be repaid The deficit of 57 6 billion in 2009 10 will be the largest deficit in Australia s post war period exceeding 4 5 per cent of GDP In the past half century the previous cash deficit record was the 4 1 per cent of GDP reached in 1993 94 when unemployment was running in double digits While these deficits are progressing Australia s net debt is currently forecast to peak at 188 billion in 2013 approximately 13 8 per cent of GDP This forecast parallels the 1995 96 record that followed the six straight years of deficits run to fight high unemployment Our unemployment rate so far is only half of what it was in the early 1990s and forecast currently to only increase to 8 5 per cent The Government cites nations like the US as having bigger relative deficits and net debt Despite forecasters including the IMF and OECD projecting a less severe downturn here our fiscal response has been one of the biggest The OECD estimates that of all member countries discretionary fiscal stimulus clearly exceeds 1 per cent of GDP in both 2009 and 2010 only in the US and Australia this compares to an OECD average of 0 5 per cent each year However historic these deficits and debt appear to be they are estimates predicated on the treasury s forecasts Treasury estimates it seems are not much better than a stab in the dark that unfortunately governments of the day are forced to rely upon Of greater concern perhaps are the assumptions upon which Treasury forecasts have been made Treasury s forecasts for the future are based on the assumption that the economy will always return to 3 percent growth after any short term disturbance Normally they assume that the short term disturbance only lasts for the current year and that the long run trend will reassert itself the following year In this Budget however Treasury has added an additional year where growth is expected to be below average assuming growth of 2 5 per cent for the financial year 2010 11 instead of 3 per cent It has however then assumed above trend growth of 4 5 per cent for the next two years So to put those growth forecasts into context Treasury is assuming that its stated deepest global recession since the Great Depression will reduce growth over the four year forecast period by only 0 25 percent a year and then uses the 1990s experience an altogether more modest recession as the basis for its current projections How is it possible to trust such forecasts Looking at growth during the Great Depression for example demonstrates four years of contraction with the economy experiencing negative growth of 10 per cent in 1930 alone Even the 1990s did not perform as well as Treasury s assumptions for the current period During the 1990s recession the economy contracted by more than 1 per cent in 1992 and then had three years of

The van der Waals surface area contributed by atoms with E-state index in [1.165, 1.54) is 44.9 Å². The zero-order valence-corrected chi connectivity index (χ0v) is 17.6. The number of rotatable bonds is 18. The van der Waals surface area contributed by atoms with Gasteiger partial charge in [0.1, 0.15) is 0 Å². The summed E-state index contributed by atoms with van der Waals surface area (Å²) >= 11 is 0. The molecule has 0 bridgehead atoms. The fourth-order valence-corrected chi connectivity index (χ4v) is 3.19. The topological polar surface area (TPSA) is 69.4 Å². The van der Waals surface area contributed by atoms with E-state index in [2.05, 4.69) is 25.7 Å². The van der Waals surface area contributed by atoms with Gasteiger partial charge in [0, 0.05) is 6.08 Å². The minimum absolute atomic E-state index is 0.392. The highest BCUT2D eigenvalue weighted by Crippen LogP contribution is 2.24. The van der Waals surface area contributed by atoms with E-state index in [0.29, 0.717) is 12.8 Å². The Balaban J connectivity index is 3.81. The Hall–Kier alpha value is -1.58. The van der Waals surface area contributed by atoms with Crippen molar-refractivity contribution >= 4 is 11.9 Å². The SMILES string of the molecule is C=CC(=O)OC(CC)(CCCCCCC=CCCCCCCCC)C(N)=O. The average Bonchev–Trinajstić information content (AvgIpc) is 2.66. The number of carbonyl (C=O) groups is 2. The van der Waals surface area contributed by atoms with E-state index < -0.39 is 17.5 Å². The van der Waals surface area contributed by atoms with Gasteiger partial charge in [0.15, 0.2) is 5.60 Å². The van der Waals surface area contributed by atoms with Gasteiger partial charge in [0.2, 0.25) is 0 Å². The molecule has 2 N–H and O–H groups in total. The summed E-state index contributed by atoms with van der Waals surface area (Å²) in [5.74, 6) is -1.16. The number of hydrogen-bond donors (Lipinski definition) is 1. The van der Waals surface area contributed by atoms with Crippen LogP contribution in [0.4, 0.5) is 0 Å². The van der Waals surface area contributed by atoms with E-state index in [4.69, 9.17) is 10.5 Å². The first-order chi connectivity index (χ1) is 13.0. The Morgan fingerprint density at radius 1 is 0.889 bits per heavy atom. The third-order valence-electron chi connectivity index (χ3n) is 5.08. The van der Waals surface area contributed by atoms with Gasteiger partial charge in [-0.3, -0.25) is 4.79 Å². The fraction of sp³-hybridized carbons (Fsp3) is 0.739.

Original URL path: http://www.thirdwavegroup.com.au/tidal-report/tidal-report-17-may-2009-economic-forecasting-alchemy/ (2013-02-03)
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  • deficit : third wave group
    into deficit It seems silly that anybody would bother to argue that proposition Will you accept going into deficit if you have Filed under tidal reports Tagged with australia budget debt deficit economy europe great depression intergenerational report kerry o brien recession stockmarket treasury wayne swan subscribe Have our blog posts delivered straight to your inbox categories general posts tidal reports latest posts The story silver tells Is the end game in sight for Greece Descending the Slope of Hope Australia s sugar daddy stalling What housing undersupply Australian banks vulnerable still Chicken or egg the unemployment effect The recovery that isn t McKibbin you ve done it again What does this chart tell you tag cloud alan kohler australia banks ben bernanke britain china commodities currency debt deflation deleveraging demographia report economy employment europe first home owners global financial crisis great depression greece interest rates international monetary fund ireland japan jim chanos karl denninger kevin rudd leith van onselen louis christopher market history mike shedlock oecd psychology real estate recession robert prechter sentiment sovereign debt steve keen stimulus stockmarket super profits tax technical analysis terry mccrann undersupply united states archives November 2011 September 2011 August 2011 July 2011 June

    Original URL path: http://www.thirdwavegroup.com.au/tag/deficit/ (2013-02-03)